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The Blessings of Being Low on Gas

Tags: Romi Sussman, Zionism

by Romi Sussman

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You know that you’re living a strange existence, or perhaps a particularly special one, when you end up seeing your need for gas as a blessing. During the summer months I’m particularly pressed for time. The kids’ camps offer only a sliver of time to run to the office, get my work done and try to squeeze in an errand or two before they return. And then there is little time for errands or productivity as the house fills with boys and energy.

So, yesterday, when I noticed that my gas gauge was getting low, I actually had to wonder when I would take the extra fifteen minutes to get it filled. And I awoke this morning slightly annoyed, knowing that I could wait to fill the tank no longer, and that this extra time would encroach upon my work schedule, which would put off my get-home-and-quickly-throw-the-laundry-in-schedule, which would encroach upon my…you get the picture. So I grumbled all the way to the gas station, weaving my way through the morning traffic on highway 60 near my home in Gush Etzion.

And as entered the Rami Levi complex to get gas and waved at the soldiers standing there and trying to keep me safe, my grumbling stopped. It hasn’t been an easy few days around here. And most of us are just barely staying sane, what with Hallel getting butchered in her bed while sound asleep in Kiryat Arba, and Rav Micky Mark getting murdered and leaving behind three injured family members and ten children outside of Otniel. And so, as I saw those beautiful boys, boys who will someday, much too soon, be my own sons, my hurry vanished.

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And as the gas was filling, I went over to the convenience store and bought some drinks for the boys. I walked over to them, reminded them to stay hydrated on hot days like this, and was filled with sunshine from the enormous, vibrant smiles I received in return.

And as I got in my car to race to work, I thanked Hashem for reminded me that there are many things more important than my busy schedule, and that there are many ways that we can step outside of ourselves and show our appreciation for those who enable us to continue with our regular lives.

I have no answers to the situation in Israel at the moment, no answers to my children who wonder how they could possibly feel safe in their own beds, no answers as a mom trying to shelter her ever-adventurous and fun-loving teenage boys, no answers for how to balance it all. But what I found today is that I do have one answer for my mood – for my reaction to the insanity unfolding on a daily basis around me.

And that’s chesed (acts of loving kindness). And I don’t mean that we need to all hold hands and sing Kumbaya. I just think that each of us, no matter where we live in the world, can try to make our little corner better and try to help those in Israel to keep reaching towards sanity, hope and stability. This might mean that, if you live in Israel, you visit one of the Shiva houses when a tragedy occurs. But maybe this is too much to ask, and rather you purchase a bottle of wine from the Ariel B’Yehuda winery (owned by Hallel Yaffa Ariel’s parents). Or you join in this Go Fund Me campaign set up to help Rav Mark’s family.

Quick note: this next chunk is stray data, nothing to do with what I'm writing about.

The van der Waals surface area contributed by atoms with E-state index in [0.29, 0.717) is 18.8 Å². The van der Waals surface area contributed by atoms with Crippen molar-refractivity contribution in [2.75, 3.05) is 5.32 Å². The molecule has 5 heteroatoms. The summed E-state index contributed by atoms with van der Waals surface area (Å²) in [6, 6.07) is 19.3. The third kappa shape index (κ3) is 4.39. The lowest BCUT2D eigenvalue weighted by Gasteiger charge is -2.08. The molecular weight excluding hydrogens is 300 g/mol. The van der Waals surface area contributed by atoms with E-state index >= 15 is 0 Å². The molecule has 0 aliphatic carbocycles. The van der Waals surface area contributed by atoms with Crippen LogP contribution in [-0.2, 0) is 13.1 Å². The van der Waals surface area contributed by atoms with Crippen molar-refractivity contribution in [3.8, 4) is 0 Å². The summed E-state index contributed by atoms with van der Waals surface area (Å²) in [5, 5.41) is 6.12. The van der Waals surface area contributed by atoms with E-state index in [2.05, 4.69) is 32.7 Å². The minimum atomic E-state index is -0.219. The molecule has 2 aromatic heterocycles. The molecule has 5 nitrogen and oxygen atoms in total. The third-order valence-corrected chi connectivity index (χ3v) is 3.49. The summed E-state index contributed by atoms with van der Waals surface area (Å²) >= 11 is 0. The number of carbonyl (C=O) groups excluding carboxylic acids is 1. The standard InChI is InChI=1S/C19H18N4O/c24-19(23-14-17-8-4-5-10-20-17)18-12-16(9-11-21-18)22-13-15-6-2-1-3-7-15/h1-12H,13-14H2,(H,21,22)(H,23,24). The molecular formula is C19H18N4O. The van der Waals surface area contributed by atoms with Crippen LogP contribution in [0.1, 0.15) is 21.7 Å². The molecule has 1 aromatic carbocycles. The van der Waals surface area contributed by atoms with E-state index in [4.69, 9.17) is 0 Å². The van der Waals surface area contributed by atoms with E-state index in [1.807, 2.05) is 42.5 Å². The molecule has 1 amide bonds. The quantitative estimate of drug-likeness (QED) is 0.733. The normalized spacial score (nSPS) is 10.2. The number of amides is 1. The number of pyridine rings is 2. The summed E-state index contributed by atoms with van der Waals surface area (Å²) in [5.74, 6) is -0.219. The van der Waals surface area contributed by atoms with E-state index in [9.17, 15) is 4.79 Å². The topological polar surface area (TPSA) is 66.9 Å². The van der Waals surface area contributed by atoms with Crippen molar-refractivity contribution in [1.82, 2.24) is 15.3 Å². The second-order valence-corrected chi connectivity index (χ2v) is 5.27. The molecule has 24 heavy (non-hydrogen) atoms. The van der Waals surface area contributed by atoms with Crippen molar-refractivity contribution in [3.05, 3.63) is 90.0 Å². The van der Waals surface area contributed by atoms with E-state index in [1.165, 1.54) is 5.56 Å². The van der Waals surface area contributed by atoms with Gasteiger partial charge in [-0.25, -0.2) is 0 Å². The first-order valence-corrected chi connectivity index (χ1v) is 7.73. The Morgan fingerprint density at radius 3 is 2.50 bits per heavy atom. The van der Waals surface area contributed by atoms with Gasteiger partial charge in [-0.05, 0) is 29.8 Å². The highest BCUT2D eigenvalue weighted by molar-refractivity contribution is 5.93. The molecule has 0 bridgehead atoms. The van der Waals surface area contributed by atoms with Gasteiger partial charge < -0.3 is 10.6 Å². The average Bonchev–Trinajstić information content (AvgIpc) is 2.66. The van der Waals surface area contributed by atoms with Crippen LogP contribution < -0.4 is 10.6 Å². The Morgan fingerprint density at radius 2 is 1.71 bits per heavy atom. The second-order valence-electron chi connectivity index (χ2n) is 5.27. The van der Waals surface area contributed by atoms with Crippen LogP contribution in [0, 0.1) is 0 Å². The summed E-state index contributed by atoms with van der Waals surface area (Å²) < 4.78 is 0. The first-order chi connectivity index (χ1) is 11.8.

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We don’t have to do earth-shattering things in order to feel like we are doing something. Send money to the Friends of the IDF, to the Koby Mandel Foundation or to any other location that touches your heart. If you live in Israel, bake cookies for the local soldiers, have your kids write notes to soldiers on bases, decide to spend one hour a week doing charity work, or just smile at those around you more. If you live outside of Israel, keep in touch with those you love here and remind them that you’re behind them. The Whatsapp and Facebook messages that I get from my friends and family in the States when tragedy strikes here are like gold. I can’t tell you how meaningful they are. Pay attention to the news. Come for visits. Put your money here.

We all have our own tools in our toolbox, and our own ways of coping with the stress that we feel around us, or that we see unfolding on the international stage.

I felt blessed today that I was low on gas, and that I had a reminder that it doesn’t have to be the large things in life that can pull us out of our slump. Sometimes it’s the littlest of things that can make all the difference.

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Romi Sussman heads the content writing department for a technology and digital consulting company. Originally from Los Angeles, California, she made Aliyah from Potomac, MD and is raising six boys in the hills of Gush Etzion. She frequently blogs about life in Israel and her experiences over the last decade.


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